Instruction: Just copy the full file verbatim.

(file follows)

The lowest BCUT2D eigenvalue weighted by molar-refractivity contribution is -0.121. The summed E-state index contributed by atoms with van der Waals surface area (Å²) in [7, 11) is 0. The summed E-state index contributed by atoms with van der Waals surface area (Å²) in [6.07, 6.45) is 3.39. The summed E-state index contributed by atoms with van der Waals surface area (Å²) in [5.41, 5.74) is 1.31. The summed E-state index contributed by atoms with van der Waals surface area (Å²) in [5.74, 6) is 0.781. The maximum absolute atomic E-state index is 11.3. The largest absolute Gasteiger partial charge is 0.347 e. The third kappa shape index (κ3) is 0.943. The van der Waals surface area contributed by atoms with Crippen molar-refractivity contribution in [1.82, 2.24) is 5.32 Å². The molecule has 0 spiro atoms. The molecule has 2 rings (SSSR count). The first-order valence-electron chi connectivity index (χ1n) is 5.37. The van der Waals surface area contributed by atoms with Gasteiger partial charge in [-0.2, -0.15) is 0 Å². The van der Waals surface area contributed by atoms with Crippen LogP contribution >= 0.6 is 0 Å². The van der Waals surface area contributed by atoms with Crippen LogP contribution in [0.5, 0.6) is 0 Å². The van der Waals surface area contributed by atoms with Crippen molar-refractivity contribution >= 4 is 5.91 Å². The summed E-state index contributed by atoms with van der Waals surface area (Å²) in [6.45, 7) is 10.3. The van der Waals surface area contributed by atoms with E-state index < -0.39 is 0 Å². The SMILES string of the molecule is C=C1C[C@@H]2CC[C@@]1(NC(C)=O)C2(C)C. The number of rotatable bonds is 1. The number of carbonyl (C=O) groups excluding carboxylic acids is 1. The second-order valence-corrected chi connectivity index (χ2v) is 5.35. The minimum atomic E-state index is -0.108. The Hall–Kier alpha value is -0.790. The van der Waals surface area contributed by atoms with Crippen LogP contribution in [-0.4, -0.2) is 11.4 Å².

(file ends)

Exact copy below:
The lowest BCUT2D eigenvalue weighted by molar-refractivity contribution is -0.121. The summed E-state index contributed by atoms with van der Waals surface area (Å²) in [7, 11) is 0. The summed E-state index contributed by atoms with van der Waals surface area (Å²) in [6.07, 6.45) is 3.39. The summed E-state index contributed by atoms with van der Waals surface area (Å²) in [5.41, 5.74) is 1.31. The summed E-state index contributed by atoms with van der Waals surface area (Å²) in [5.74, 6) is 0.781. The maximum absolute atomic E-state index is 11.3. The largest absolute Gasteiger partial charge is 0.347 e. The third kappa shape index (κ3) is 0.943. The van der Waals surface area contributed by atoms with Crippen molar-refractivity contribution in [1.82, 2.24) is 5.32 Å². The molecule has 0 spiro atoms. The molecule has 2 rings (SSSR count). The first-order valence-electron chi connectivity index (χ1n) is 5.37. The van der Waals surface area contributed by atoms with Gasteiger partial charge in [-0.2, -0.15) is 0 Å². The van der Waals surface area contributed by atoms with Crippen LogP contribution >= 0.6 is 0 Å². The van der Waals surface area contributed by atoms with Crippen LogP contribution in [0.5, 0.6) is 0 Å². The van der Waals surface area contributed by atoms with Crippen molar-refractivity contribution >= 4 is 5.91 Å². The summed E-state index contributed by atoms with van der Waals surface area (Å²) in [6.45, 7) is 10.3. The van der Waals surface area contributed by atoms with E-state index < -0.39 is 0 Å². The SMILES string of the molecule is C=C1C[C@@H]2CC[C@@]1(NC(C)=O)C2(C)C. The number of rotatable bonds is 1. The number of carbonyl (C=O) groups excluding carboxylic acids is 1. The second-order valence-corrected chi connectivity index (χ2v) is 5.35. The minimum atomic E-state index is -0.108. The Hall–Kier alpha value is -0.790. The van der Waals surface area contributed by atoms with Crippen LogP contribution in [-0.4, -0.2) is 11.4 Å².